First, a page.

Tracking Down Transposable Elements in Maize: New Map Will Aid Research and Breeding Efforts

Overview: A new map of transposons in maize will help identify the role of transposable elements, and help with the breeding of maize, a major global crop.

Transposable elements (also called transposons or "jumping genes") have been an elusive DNA component for decades, primarily because they've been so difficult to sequence and assemble, until now. Michelle Stitzer, a Ph.D. student in population biology, and maize geneticist Jeff Ross-Ibarra, a plant sciences professor at UC Davis, worked with colleagues at Cold Spring Harbor Lab and several universities and genome technology companies, to create a new maize reference genome, which now includes the many complex repeat regions. The new sequencing technology they used is described in a recent Nature publication.

Michelle Stitzer records the GPS coordinates of an individual Zea mays plant in a field in eastern Jalisco, Mexico, to investigate hybridization between maize and its wild relative teosinte. (photo: Jeffrey Ross-Ibarra/UC Davis)

Transposable elements (TEs) are DNA sequences that can move locations within a genome. Discovered in corn by Nobel-winning geneticist Barbara McClintock in the 1940s, transposable elements were long considered by many scientists to have little role in genetics. Others, however, including McClintock, thought that TEs within a genome may regulate gene expression and have other important roles in cells. More recently, it has been discovered that transposable elements are found in most organisms, making up more than 80 percent of the maize genome and nearly 50 percent of the human genome.

Identifying and classifying transposable elements in maize

"Earlier maize reference genomes did not identify all of the repetitive regions," said Stitzer. "Until now, we knew relative positions of sequence segments, but not all of the messy parts in between. This new technology has allowed us to sequence all of the repetitive regions." Stitzer has developed methods to identify the positions of transposons in maize even when they jump into each other.

"The Nature publication focused on the technology, which gave a valuable, high-quality genome sequence," said Ross-Ibarra, "but Michelle then created computational algorithms to identify individual transposable elements across the whole genome, which had never been done before."

"Her work is revealing an entire ecology of transposons, complete with complex relationships of competition and cooperation. This is enabling us to begin to understand the rich biodiversity of the genome as an ecosystem."

Nathan Springer, a professor at the University of Minnesota and co-author on the Nature paper, noted, "Michelle's new approaches to identifying and classifying the full complement of transposable elements in maize should lead to new fundamental biological discoveries."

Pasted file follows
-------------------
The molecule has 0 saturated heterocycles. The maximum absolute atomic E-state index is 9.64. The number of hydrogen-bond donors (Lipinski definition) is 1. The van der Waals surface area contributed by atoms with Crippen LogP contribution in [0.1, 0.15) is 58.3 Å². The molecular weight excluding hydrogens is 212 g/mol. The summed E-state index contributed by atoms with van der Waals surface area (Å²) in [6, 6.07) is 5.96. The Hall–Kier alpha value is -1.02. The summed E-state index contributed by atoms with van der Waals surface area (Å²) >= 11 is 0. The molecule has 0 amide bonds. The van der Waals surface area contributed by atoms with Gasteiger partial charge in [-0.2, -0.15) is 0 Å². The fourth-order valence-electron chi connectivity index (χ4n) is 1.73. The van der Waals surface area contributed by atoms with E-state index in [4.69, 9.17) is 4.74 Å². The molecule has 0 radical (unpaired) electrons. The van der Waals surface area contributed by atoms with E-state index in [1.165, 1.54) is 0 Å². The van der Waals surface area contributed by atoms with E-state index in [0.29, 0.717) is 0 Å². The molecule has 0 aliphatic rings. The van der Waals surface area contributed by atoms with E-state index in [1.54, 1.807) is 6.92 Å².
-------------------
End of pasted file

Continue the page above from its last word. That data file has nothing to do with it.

Transposons are mobile pieces of DNA that influence other genes. In this photo, each spot on a corn kernel is caused by a transposon.

New windows in transposon research

"When transposons land somewhere in the genome, they can regulate and change the expression of nearby genes," said Stitzer. "That's very important to know, but was difficult to identify when we couldn't figure out where they were in the genome sequence."

Transposon insertions, and their impact on gene expression, are known to impact the way in which the maize plant interacts with its environment. Different transposon insertions confer drought tolerance, altered flowering time, ability to grow in toxic aluminum-rich soils, and have allowed maize to spread to temperate latitudes by breaking sensitivity to the long days of the tropics. And broadly, transposable element insertions have been shown to alter gene expression in stressful conditions. But these insertions with characterized functional consequences only represent a handful of the hundreds of thousands of transposable elements in the maize genome.

Damon Lisch, a professor at Purdue University, who studies the regulation and evolution of plant transposable elements, said, "We simply cannot understand the complexity of plant genomes unless we can identify transposable elements. Michelle's work provides an invaluable road map that allows us to begin to untangle the diversity of all of the genetic elements that make up the maize genome."

Ross-Ibarra says that now that the maize genome is fully sequenced and transposon locations have been determined, it is opening a new realm of research beyond the role of individual genes in maize determining the role of individual transposons.

In a world in which maize is the major crop, the population is growing, and climate change will impact maize adaptation, identifying and understanding the role of transposons will likely benefit maize breeding, production, and global food supplies.

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